References

[1] HUNT, Andrew. THOMAS, David. The Pragmatic Programmer
[2] http://www.ibm.com/developerworks/linux/library/wa-memmng/

Posted by: guigasurf | 2011/09/24

Schwäbischer Kartoffelsalat

Schwaebischer Kartoffelsalat receipt

Along with Maultaschen, this is one of my favourite German dishes. Here I describe the way I learned how to cook this delicious potatoes salad. Thanks to my friends from Intra2net, Thomas and Bjoern.

Ingredients

  • 6 medium size potatoes (the hard ones, it cannot break too much, we are not doing a puree)
  • 1 cucumber
  • 1 medium onion
  • 1 tbsp of pepper seeds
  • 2 tbsp of wine vinegar (a mild one)
  • 2 tbsp of oil (do not use olive oil, because its taste overlaps the other ingredients, soy oil is fine)
  • 1 vegetable broth
  • 1 tsp of mustard

Cooking

First, boil the potatoes in salt water, do not peel them yet. After they have boiled, and are a bit soft, peel and slice them into small disks.

Grate the cucumber.

In a bowl, put the sliced potatoes, the grated cucumber, a bit of salt, the pepper seeds, the vinegar and the oil. Mix everything and let it rest.

Sauce

Boil 250ml of water with 1 tsp of mustard, 1 sliced onion and the vegetables broth. When the onion starts to meld, you can stop and wait a bit until the sauce gets colder.

Pour the sauce over the potatoes and mix everything.

Cover the salad with plastic film and take it to the fridge for about 24 hours. This time is required to tan the salad.

…und Guten Appetite!

Posted by: guigasurf | 2011/09/03

Best C Coding Practices – Assert

This is the first of a series of post I’m planning to write about good programming practices, focused on C programming language.

Introduction

Assert is a very powerful tool, many times underestimated by programmers. Its main purpose is to ensure that some parts of your program are correct.

The Assert is usually a macro and posses the following signature:

assert(condition_that_must_be_true);

If you made an assumption during the coding time, and you want to make sure that your assumption is right, you can (and probably should) use an Assert. Because, if your assumption was correct, the program will run and you become more confident about its behavior. On the other hand, if your assumption was incorrect, the program will fail and you know exactly where and why it failed, thus feeding you with data to fix the problem. Like said in [5]:

“Many bugs originate from making the wrong assumption about what conditions that should be true when writing the code.”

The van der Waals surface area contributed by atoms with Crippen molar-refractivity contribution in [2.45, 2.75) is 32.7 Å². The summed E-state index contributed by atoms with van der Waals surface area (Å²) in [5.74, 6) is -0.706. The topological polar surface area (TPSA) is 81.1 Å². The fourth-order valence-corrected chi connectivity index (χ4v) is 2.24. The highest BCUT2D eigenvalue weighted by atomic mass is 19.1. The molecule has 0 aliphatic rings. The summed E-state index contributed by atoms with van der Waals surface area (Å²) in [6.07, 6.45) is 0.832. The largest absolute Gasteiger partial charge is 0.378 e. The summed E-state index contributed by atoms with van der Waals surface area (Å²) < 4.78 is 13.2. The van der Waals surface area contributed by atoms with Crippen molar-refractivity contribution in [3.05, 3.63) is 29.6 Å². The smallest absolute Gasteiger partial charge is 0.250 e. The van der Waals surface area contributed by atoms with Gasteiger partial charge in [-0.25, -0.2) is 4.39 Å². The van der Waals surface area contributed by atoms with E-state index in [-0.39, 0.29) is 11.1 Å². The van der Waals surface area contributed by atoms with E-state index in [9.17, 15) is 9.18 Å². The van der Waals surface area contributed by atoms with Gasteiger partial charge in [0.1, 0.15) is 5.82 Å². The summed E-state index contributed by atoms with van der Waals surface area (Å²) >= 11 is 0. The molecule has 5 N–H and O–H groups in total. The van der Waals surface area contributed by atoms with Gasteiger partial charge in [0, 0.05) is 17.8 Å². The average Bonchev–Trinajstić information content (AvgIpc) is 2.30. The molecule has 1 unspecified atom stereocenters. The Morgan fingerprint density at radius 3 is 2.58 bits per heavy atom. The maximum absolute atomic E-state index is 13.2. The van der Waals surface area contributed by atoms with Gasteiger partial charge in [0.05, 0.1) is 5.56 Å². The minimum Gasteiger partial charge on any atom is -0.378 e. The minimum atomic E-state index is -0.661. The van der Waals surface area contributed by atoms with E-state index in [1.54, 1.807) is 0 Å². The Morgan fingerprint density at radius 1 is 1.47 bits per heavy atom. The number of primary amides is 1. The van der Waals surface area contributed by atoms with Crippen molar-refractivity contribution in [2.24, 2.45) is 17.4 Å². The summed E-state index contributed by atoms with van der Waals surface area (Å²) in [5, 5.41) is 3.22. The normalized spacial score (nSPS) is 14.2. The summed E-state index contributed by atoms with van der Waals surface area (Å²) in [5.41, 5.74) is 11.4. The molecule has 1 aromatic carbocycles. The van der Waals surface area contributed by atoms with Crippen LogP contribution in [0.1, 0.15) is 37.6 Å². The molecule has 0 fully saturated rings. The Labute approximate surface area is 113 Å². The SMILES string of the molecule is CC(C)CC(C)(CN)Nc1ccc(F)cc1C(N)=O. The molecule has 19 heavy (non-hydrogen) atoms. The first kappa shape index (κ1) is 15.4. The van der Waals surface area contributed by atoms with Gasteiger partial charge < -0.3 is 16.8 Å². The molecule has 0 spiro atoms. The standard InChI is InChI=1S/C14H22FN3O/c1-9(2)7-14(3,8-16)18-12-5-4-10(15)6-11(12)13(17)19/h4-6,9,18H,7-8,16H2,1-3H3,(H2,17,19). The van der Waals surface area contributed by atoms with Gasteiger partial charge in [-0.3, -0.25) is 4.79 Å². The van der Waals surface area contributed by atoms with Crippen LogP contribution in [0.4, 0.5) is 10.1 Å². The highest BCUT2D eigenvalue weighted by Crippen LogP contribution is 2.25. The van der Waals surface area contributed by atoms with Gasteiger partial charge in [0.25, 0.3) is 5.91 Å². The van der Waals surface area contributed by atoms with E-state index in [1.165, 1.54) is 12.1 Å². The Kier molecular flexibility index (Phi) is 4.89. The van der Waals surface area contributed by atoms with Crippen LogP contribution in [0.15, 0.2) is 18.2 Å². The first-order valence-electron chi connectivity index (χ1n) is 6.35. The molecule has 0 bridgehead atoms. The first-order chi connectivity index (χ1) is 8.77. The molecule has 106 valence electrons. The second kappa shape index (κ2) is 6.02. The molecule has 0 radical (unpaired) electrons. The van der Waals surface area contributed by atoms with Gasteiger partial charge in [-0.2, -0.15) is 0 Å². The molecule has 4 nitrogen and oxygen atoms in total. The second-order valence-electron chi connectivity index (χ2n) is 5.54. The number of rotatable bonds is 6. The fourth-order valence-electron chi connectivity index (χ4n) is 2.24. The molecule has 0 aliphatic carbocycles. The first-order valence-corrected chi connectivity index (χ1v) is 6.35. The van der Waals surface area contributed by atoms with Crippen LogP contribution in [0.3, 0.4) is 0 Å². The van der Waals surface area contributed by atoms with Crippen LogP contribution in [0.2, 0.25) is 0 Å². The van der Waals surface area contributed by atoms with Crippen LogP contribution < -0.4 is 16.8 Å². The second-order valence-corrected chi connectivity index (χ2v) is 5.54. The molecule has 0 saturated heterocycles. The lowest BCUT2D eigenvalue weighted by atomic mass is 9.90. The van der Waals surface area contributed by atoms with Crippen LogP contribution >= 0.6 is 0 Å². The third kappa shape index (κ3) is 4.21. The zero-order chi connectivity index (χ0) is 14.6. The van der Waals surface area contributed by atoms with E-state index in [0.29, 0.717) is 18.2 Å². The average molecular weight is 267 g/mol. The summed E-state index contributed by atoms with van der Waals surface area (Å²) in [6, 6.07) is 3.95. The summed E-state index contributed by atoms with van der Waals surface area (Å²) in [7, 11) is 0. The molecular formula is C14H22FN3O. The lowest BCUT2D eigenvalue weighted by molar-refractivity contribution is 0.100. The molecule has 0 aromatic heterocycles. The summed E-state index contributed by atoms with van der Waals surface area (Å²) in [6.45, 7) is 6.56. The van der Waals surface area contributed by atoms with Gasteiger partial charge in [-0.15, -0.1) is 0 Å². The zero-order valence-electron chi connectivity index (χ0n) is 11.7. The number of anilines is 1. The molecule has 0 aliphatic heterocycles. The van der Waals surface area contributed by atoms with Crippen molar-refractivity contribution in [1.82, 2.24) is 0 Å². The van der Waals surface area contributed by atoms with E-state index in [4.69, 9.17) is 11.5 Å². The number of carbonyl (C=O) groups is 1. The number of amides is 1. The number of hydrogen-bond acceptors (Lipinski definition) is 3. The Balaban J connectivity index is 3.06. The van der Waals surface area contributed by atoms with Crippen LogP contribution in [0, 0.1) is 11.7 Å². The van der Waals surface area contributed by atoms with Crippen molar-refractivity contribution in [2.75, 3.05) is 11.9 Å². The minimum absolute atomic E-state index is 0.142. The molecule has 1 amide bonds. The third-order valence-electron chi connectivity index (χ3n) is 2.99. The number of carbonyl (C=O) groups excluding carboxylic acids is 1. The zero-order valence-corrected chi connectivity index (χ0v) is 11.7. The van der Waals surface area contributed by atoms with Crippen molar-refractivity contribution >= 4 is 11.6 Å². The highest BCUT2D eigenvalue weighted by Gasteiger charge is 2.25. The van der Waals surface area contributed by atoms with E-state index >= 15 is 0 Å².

Key note: Asserts are used to check for errors that should NEVER occur, not to check for errors that CAN happen.

As noted by [2], error handling techniques usually check for bad input data, whilst Asserts check for bugs in code.

Good places to use

Here follows verifications where Assert is very useful:

  • Valid range of values. If you expect that your algorithm’s result falls within a specific range of values, you can use an Assert. However,  if this value is from an external source (like user input), you must use an error handling technique.

#include <assert.h>

int sin(float angle)
{
assert((0 <= angle) && (angle <= 360));
...
}

  • Specific values. Sometimes, we want to ensure that the result of a computation is a specific value, or sometimes to implement test cases, where the value of an input must result into an output value.
  • Design by contract. Design by contract is a technique described in [1] where distinct parts of code agree on specific data values. These agreements are the contracts. The caller’s obligations to the routine are preconditions, and the routine’s obligations to the caller are the postconditions. Using Asserts, we can check preconditions by testing against parameters values, whereas postconditions we can test by verifying if the results of the routine are within expected values.
  • Non-null pointers, when they MUST be non-null. If in some parts of your software you expect a valid pointer, leaving to the caller routine the responsibility to validate that pointer, this is a good opportunity to validate the correctness of your logic. However, it is important to note that Asserts are not the right tool to verify the validity of pointers returned by dynamic memory allocation functions, like malloc. These types of pointers checks are more suitable for error handling techniques.

Bad places to use